In the light of the above stated general propositions, we will examine the specific questions presented here.

I. Appellants assert that the trial court erred in holding that the tract in question was accreted land to Lot 11. It is their contention that the land was built not by addition of the soil to the shore line by the action of the water, but is the result of addition to the bed of the river at the outer edge of the dikes or jetties and working toward the shore line therefrom. In Holman v. Hodges, 112 Iowa 714, 84 N.W. 950, 58 L.R.A. 673, we had a situation where an island formed in the channel of the stream and by accretion thereto a bar was formed to the high water mark. We held that the riparian owner gained nothing thereby. See also Rupp v. Kirk, supra. There is a sharp and substantial conflict in the evidence regarding the starting point of this newly built tract of land. We have examined the record, and while we do not deem it necessary to set forth the conflicting testimony, we are satisfied with the finding of the trial court upon this question and hold that the tract in question is accreted land to Lot 11 within the recognized definition thereof. As to the rapidity with which the tract was built, under Appellants' claim that it was not a gradual and imperceptible growth, the period of time in question was about three years. We think this question is answered in McFerrin v. Wiltse, 210 Iowa 627, 231 N.W. 438; and *476 State of Nebraska v. State of Iowa, 143 U.S. 359, 12 S. Ct. 396, 36 L. Ed. 186, both supra.

II. Appellants further claim that conceding the tract to be accreted land, it was built by artificial means and under the law of this State does not belong to the abutting riparian owner. Citing Chicago, B. & Q. Ry. Co. v. Porter, 72 Iowa 426, 34 N.W. 286; Board of Park Com'rs v. Taylor, 133 Iowa 453, 108 N.W. 927. The latter case is where the admitted filling in of the river bank was done by the claimant and rights of a riparian owner were denied to him. The Porter case merely holds that the lawful appropriation of the submerged land or bed of the river cut off accretions to Defendant's land and established a line beyond which no right of accretion can be acquired. Neither of the cited cases are in point.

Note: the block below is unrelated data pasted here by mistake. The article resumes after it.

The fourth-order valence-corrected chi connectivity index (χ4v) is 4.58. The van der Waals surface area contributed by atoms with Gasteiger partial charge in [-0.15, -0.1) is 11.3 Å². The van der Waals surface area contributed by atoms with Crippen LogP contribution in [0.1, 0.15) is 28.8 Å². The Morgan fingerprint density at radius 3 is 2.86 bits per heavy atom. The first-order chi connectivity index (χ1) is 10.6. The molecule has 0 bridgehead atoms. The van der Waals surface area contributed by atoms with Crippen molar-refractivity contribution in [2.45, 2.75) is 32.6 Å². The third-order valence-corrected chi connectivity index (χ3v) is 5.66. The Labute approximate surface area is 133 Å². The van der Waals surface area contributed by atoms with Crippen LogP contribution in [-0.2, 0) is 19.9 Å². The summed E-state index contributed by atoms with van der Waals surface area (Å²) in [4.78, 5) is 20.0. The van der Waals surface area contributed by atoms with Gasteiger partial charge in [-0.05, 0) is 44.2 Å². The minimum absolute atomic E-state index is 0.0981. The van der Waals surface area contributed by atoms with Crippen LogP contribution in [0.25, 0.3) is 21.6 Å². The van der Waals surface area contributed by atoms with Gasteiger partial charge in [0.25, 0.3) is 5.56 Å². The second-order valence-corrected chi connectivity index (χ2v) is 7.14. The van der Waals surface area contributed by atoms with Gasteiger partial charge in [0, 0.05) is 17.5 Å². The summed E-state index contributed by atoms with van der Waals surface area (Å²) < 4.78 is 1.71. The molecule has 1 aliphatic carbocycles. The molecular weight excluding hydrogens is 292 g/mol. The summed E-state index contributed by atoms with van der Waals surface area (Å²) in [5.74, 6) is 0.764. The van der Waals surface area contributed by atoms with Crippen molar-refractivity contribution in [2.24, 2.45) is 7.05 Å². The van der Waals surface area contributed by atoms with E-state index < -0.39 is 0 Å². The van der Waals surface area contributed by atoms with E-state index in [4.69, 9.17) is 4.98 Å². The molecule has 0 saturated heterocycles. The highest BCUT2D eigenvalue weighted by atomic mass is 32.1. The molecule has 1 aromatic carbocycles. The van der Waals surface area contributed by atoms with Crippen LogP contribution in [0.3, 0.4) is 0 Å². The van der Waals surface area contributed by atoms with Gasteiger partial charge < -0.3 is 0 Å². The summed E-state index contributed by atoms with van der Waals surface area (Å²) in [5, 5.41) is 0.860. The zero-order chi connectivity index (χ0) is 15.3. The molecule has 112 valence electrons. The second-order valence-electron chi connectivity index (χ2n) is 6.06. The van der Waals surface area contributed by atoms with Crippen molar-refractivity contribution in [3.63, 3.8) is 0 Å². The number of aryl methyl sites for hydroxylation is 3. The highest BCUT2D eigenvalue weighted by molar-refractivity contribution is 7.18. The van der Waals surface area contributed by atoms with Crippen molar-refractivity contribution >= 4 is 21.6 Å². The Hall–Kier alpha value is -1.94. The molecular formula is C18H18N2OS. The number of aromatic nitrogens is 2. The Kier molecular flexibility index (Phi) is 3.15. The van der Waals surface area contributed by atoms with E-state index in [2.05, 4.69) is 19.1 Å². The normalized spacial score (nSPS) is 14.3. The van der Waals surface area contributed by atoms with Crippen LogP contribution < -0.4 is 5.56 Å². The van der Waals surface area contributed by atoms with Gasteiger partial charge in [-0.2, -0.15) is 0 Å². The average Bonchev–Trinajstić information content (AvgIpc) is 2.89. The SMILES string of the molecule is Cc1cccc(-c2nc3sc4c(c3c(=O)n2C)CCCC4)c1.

Apparently the question of title by the riparian owner to accreted land, built by artificial means over which he had no control, has not been decided by this Court; although in Board of Park Com'rs v. Taylor, supra, the question is indirectly mentioned. In an exhaustive annotation in 134 A.L.R. 467, dealing with riparian owners, it is stated as a general rule that a riparian owner is not precluded from acquiring land by accretion or reliction, notwithstanding the fact that the accumulation is brought about by partly artificial obstructions erected by third persons, where the riparian owner had no part in erecting the artificial barrier. We think it is a sound rule, especially in view of the fact that we recognize that the riparian owner has a right which can only be taken from him in accordance with established law; and if necessary that it be taken for public good, upon due compensation. See Hohl v. Iowa Cent. Ry. Co., 162 Iowa 66, 143 N.W. 850; Plattsmouth Bridge Co. v. Globe Oil & Refining Co., 232 Iowa 1118, 7 N.W.2d 409.

It is conclusively established in the record, and recognized by the trial court, that the land in question was created by the slowing down of the current of the stream, due to the dikes or jetties built by the Government. While it is admitted that Appellee did some filling in along the new tract and permitted others to do likewise, it appears that this filling in was done between the new and the old high bank, a sort of leveling off process, and did not aid in the establishment of the new high bank. We hold in accordance with the rule announced in 134 A.L.R. 467, supra, that accretion due to artificial means over which a claiming riparian owner has no control belongs to the riparian owner in the same manner as naturally accreted land.

III. Further, Appellants contend that the rights of the public are paramount to those of the individual and that their title under the patent is superior to Appellee's.

A Government Patent is not conclusive that the Government owned the land at the time of the patent, although it is of the highest evidence of title; and Goverment lands lose and gain by accretion the same as an individual riparian owner. McFerrin v. Wiltse, supra; Bigelow v. Herrink, 200 Iowa 830, 205 N.W. 531.

The record shows that in 1856, the high bank of the river was some distance to the south of Block 13. In 1932, the river had shifted so that the high bank of the river had cut across Lot 11 engulfing the intervening land. At that time, the State of Iowa owned from the thread of the stream to that high water mark which included the land described in the 1940 patent. However, by 1940, when the patent was issued, the channel had shifted to the extent that the high water mark was the new channel line, above referred to. It is thus evident, in view of our holding under Divisions I and II hereof, that the title of the State to the river bed shifted as the accretion grew and in 1940 its title to the land to the north and west of the new channel line had been wiped out and became vested in the riparian owners along the 1932 high water mark. It may be that it was this knowledge on the part of the Appellant City that activated the obtaining of the quit-claim deeds from the various riparian owners, above mentioned.